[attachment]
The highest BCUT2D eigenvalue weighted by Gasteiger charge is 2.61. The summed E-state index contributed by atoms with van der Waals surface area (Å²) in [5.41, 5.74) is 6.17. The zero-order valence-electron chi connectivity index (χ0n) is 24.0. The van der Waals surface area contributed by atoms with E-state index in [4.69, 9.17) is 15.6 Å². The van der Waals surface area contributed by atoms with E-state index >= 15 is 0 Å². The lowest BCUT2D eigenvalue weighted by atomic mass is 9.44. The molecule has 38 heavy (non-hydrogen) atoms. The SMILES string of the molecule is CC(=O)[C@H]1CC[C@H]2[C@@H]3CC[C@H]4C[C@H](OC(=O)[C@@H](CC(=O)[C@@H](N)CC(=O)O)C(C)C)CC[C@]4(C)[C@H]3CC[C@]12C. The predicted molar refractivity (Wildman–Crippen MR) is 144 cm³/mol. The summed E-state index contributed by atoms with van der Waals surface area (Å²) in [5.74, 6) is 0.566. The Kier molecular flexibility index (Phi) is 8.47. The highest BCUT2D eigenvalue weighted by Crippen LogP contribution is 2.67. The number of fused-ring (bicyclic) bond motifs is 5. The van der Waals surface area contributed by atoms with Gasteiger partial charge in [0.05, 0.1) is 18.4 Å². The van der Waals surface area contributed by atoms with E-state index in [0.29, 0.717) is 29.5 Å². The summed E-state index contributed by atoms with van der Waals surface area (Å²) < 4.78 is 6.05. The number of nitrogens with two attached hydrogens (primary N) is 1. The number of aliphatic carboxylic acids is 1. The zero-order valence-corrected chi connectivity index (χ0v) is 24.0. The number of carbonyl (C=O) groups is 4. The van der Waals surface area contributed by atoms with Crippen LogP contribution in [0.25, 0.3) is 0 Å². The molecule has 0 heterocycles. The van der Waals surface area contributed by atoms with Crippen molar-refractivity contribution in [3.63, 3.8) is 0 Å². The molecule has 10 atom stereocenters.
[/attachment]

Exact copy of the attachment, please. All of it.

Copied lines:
The highest BCUT2D eigenvalue weighted by Gasteiger charge is 2.61. The summed E-state index contributed by atoms with van der Waals surface area (Å²) in [5.41, 5.74) is 6.17. The zero-order valence-electron chi connectivity index (χ0n) is 24.0. The van der Waals surface area contributed by atoms with E-state index in [4.69, 9.17) is 15.6 Å². The van der Waals surface area contributed by atoms with E-state index >= 15 is 0 Å². The lowest BCUT2D eigenvalue weighted by atomic mass is 9.44. The molecule has 38 heavy (non-hydrogen) atoms. The SMILES string of the molecule is CC(=O)[C@H]1CC[C@H]2[C@@H]3CC[C@H]4C[C@H](OC(=O)[C@@H](CC(=O)[C@@H](N)CC(=O)O)C(C)C)CC[C@]4(C)[C@H]3CC[C@]12C. The predicted molar refractivity (Wildman–Crippen MR) is 144 cm³/mol. The summed E-state index contributed by atoms with van der Waals surface area (Å²) in [5.74, 6) is 0.566. The Kier molecular flexibility index (Phi) is 8.47. The highest BCUT2D eigenvalue weighted by Crippen LogP contribution is 2.67. The number of fused-ring (bicyclic) bond motifs is 5. The van der Waals surface area contributed by atoms with Gasteiger partial charge in [0.05, 0.1) is 18.4 Å². The van der Waals surface area contributed by atoms with E-state index in [0.29, 0.717) is 29.5 Å². The summed E-state index contributed by atoms with van der Waals surface area (Å²) < 4.78 is 6.05. The number of nitrogens with two attached hydrogens (primary N) is 1. The number of aliphatic carboxylic acids is 1. The zero-order valence-corrected chi connectivity index (χ0v) is 24.0. The number of carbonyl (C=O) groups is 4. The van der Waals surface area contributed by atoms with Crippen LogP contribution in [0.25, 0.3) is 0 Å². The molecule has 0 heterocycles. The van der Waals surface area contributed by atoms with Crippen molar-refractivity contribution in [3.63, 3.8) is 0 Å². The molecule has 10 atom stereocenters.